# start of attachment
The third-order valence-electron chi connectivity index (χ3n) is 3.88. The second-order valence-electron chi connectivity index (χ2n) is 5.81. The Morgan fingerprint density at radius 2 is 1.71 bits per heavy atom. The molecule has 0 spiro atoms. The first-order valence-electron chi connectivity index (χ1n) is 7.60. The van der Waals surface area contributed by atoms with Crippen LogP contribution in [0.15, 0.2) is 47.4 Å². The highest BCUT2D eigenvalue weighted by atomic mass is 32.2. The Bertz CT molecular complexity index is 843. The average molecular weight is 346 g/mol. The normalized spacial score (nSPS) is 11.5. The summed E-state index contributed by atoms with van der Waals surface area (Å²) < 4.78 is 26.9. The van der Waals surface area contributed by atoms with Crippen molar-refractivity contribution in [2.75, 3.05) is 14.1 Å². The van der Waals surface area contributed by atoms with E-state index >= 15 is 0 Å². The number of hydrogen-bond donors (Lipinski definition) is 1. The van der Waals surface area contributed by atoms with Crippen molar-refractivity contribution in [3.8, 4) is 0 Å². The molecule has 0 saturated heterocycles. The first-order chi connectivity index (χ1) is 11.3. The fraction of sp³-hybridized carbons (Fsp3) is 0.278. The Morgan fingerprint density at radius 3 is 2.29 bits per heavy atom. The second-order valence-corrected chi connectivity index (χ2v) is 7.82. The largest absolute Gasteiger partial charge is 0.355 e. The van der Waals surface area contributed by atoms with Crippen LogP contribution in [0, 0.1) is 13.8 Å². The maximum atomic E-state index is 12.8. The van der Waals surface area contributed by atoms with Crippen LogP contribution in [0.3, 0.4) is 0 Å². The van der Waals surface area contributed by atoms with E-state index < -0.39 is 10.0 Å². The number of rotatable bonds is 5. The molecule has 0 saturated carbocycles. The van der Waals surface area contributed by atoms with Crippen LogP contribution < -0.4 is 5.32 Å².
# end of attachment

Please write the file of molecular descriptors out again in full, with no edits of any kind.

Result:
The third-order valence-electron chi connectivity index (χ3n) is 3.88. The second-order valence-electron chi connectivity index (χ2n) is 5.81. The Morgan fingerprint density at radius 2 is 1.71 bits per heavy atom. The molecule has 0 spiro atoms. The first-order valence-electron chi connectivity index (χ1n) is 7.60. The van der Waals surface area contributed by atoms with Crippen LogP contribution in [0.15, 0.2) is 47.4 Å². The highest BCUT2D eigenvalue weighted by atomic mass is 32.2. The Bertz CT molecular complexity index is 843. The average molecular weight is 346 g/mol. The normalized spacial score (nSPS) is 11.5. The summed E-state index contributed by atoms with van der Waals surface area (Å²) < 4.78 is 26.9. The van der Waals surface area contributed by atoms with Crippen molar-refractivity contribution in [2.75, 3.05) is 14.1 Å². The van der Waals surface area contributed by atoms with E-state index >= 15 is 0 Å². The number of hydrogen-bond donors (Lipinski definition) is 1. The van der Waals surface area contributed by atoms with Crippen molar-refractivity contribution in [3.8, 4) is 0 Å². The molecule has 0 saturated heterocycles. The first-order chi connectivity index (χ1) is 11.3. The fraction of sp³-hybridized carbons (Fsp3) is 0.278. The Morgan fingerprint density at radius 3 is 2.29 bits per heavy atom. The second-order valence-corrected chi connectivity index (χ2v) is 7.82. The largest absolute Gasteiger partial charge is 0.355 e. The van der Waals surface area contributed by atoms with Crippen LogP contribution in [0, 0.1) is 13.8 Å². The maximum atomic E-state index is 12.8. The van der Waals surface area contributed by atoms with Crippen LogP contribution in [0.3, 0.4) is 0 Å². The van der Waals surface area contributed by atoms with E-state index < -0.39 is 10.0 Å². The number of rotatable bonds is 5. The molecule has 0 saturated carbocycles. The van der Waals surface area contributed by atoms with Crippen LogP contribution < -0.4 is 5.32 Å².